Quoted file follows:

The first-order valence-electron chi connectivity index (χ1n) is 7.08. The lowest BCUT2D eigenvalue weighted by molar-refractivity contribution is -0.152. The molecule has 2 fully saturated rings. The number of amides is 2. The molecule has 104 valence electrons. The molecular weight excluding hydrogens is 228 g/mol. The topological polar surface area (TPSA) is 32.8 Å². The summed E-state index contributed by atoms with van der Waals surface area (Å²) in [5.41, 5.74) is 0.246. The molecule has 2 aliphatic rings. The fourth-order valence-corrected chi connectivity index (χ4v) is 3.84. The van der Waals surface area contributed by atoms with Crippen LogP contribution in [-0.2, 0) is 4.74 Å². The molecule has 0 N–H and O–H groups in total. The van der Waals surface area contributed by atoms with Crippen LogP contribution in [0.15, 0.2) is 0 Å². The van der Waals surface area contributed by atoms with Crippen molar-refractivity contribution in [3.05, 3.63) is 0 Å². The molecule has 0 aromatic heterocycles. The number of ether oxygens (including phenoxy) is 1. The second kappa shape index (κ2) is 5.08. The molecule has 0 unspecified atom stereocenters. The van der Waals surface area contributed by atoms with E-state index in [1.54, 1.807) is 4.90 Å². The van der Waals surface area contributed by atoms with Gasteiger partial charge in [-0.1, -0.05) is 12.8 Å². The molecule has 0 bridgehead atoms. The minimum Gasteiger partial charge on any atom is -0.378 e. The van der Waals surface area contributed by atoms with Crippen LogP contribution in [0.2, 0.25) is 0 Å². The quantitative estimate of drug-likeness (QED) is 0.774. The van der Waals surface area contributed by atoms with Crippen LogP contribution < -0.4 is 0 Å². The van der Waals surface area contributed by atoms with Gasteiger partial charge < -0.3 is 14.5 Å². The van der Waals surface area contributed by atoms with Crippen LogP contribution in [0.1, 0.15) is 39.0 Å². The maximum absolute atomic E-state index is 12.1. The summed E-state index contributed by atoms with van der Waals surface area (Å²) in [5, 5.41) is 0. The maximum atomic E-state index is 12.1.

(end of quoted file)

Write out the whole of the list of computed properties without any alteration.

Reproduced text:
The first-order valence-electron chi connectivity index (χ1n) is 7.08. The lowest BCUT2D eigenvalue weighted by molar-refractivity contribution is -0.152. The molecule has 2 fully saturated rings. The number of amides is 2. The molecule has 104 valence electrons. The molecular weight excluding hydrogens is 228 g/mol. The topological polar surface area (TPSA) is 32.8 Å². The summed E-state index contributed by atoms with van der Waals surface area (Å²) in [5.41, 5.74) is 0.246. The molecule has 2 aliphatic rings. The fourth-order valence-corrected chi connectivity index (χ4v) is 3.84. The van der Waals surface area contributed by atoms with Crippen LogP contribution in [-0.2, 0) is 4.74 Å². The molecule has 0 N–H and O–H groups in total. The van der Waals surface area contributed by atoms with Crippen LogP contribution in [0.15, 0.2) is 0 Å². The van der Waals surface area contributed by atoms with Crippen molar-refractivity contribution in [3.05, 3.63) is 0 Å². The molecule has 0 aromatic heterocycles. The number of ether oxygens (including phenoxy) is 1. The second kappa shape index (κ2) is 5.08. The molecule has 0 unspecified atom stereocenters. The van der Waals surface area contributed by atoms with E-state index in [1.54, 1.807) is 4.90 Å². The van der Waals surface area contributed by atoms with Gasteiger partial charge in [-0.1, -0.05) is 12.8 Å². The molecule has 0 bridgehead atoms. The minimum Gasteiger partial charge on any atom is -0.378 e. The van der Waals surface area contributed by atoms with Crippen LogP contribution in [0.2, 0.25) is 0 Å². The quantitative estimate of drug-likeness (QED) is 0.774. The van der Waals surface area contributed by atoms with Crippen LogP contribution < -0.4 is 0 Å². The van der Waals surface area contributed by atoms with Gasteiger partial charge < -0.3 is 14.5 Å². The van der Waals surface area contributed by atoms with Crippen LogP contribution in [0.1, 0.15) is 39.0 Å². The maximum absolute atomic E-state index is 12.1. The summed E-state index contributed by atoms with van der Waals surface area (Å²) in [5, 5.41) is 0. The maximum atomic E-state index is 12.1.